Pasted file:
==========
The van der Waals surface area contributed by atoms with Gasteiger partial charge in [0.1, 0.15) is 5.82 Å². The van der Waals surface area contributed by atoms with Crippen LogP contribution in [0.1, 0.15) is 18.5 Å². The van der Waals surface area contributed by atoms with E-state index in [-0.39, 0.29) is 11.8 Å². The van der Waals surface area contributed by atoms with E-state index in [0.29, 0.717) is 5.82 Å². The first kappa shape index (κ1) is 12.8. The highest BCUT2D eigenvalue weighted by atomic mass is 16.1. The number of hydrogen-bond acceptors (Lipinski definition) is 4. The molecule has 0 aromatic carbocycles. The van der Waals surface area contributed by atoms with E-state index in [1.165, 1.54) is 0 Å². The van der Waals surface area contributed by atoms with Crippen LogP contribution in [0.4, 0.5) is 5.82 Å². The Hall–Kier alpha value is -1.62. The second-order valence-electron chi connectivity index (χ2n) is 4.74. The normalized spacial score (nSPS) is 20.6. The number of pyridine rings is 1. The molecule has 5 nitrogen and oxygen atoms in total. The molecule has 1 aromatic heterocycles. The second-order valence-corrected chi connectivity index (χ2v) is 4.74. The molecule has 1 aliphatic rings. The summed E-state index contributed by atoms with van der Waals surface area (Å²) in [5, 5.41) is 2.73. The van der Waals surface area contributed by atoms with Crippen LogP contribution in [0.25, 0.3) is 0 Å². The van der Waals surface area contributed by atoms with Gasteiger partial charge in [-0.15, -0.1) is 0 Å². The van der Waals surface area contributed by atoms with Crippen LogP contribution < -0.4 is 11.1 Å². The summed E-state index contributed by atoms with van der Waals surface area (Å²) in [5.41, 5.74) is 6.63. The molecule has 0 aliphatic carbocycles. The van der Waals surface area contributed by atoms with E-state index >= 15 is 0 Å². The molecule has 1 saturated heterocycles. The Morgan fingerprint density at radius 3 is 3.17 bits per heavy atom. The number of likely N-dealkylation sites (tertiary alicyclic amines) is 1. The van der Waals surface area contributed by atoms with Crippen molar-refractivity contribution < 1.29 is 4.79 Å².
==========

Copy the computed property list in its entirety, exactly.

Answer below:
The van der Waals surface area contributed by atoms with Gasteiger partial charge in [0.1, 0.15) is 5.82 Å². The van der Waals surface area contributed by atoms with Crippen LogP contribution in [0.1, 0.15) is 18.5 Å². The van der Waals surface area contributed by atoms with E-state index in [-0.39, 0.29) is 11.8 Å². The van der Waals surface area contributed by atoms with E-state index in [0.29, 0.717) is 5.82 Å². The first kappa shape index (κ1) is 12.8. The highest BCUT2D eigenvalue weighted by atomic mass is 16.1. The number of hydrogen-bond acceptors (Lipinski definition) is 4. The molecule has 0 aromatic carbocycles. The van der Waals surface area contributed by atoms with E-state index in [1.165, 1.54) is 0 Å². The van der Waals surface area contributed by atoms with Crippen LogP contribution in [0.4, 0.5) is 5.82 Å². The Hall–Kier alpha value is -1.62. The second-order valence-electron chi connectivity index (χ2n) is 4.74. The normalized spacial score (nSPS) is 20.6. The number of pyridine rings is 1. The molecule has 5 nitrogen and oxygen atoms in total. The molecule has 1 aromatic heterocycles. The second-order valence-corrected chi connectivity index (χ2v) is 4.74. The molecule has 1 aliphatic rings. The summed E-state index contributed by atoms with van der Waals surface area (Å²) in [5, 5.41) is 2.73. The van der Waals surface area contributed by atoms with Crippen LogP contribution in [0.25, 0.3) is 0 Å². The van der Waals surface area contributed by atoms with Gasteiger partial charge in [-0.15, -0.1) is 0 Å². The van der Waals surface area contributed by atoms with Crippen LogP contribution < -0.4 is 11.1 Å². The summed E-state index contributed by atoms with van der Waals surface area (Å²) in [5.41, 5.74) is 6.63. The molecule has 0 aliphatic carbocycles. The van der Waals surface area contributed by atoms with E-state index >= 15 is 0 Å². The molecule has 1 saturated heterocycles. The Morgan fingerprint density at radius 3 is 3.17 bits per heavy atom. The number of likely N-dealkylation sites (tertiary alicyclic amines) is 1. The van der Waals surface area contributed by atoms with Crippen molar-refractivity contribution < 1.29 is 4.79 Å².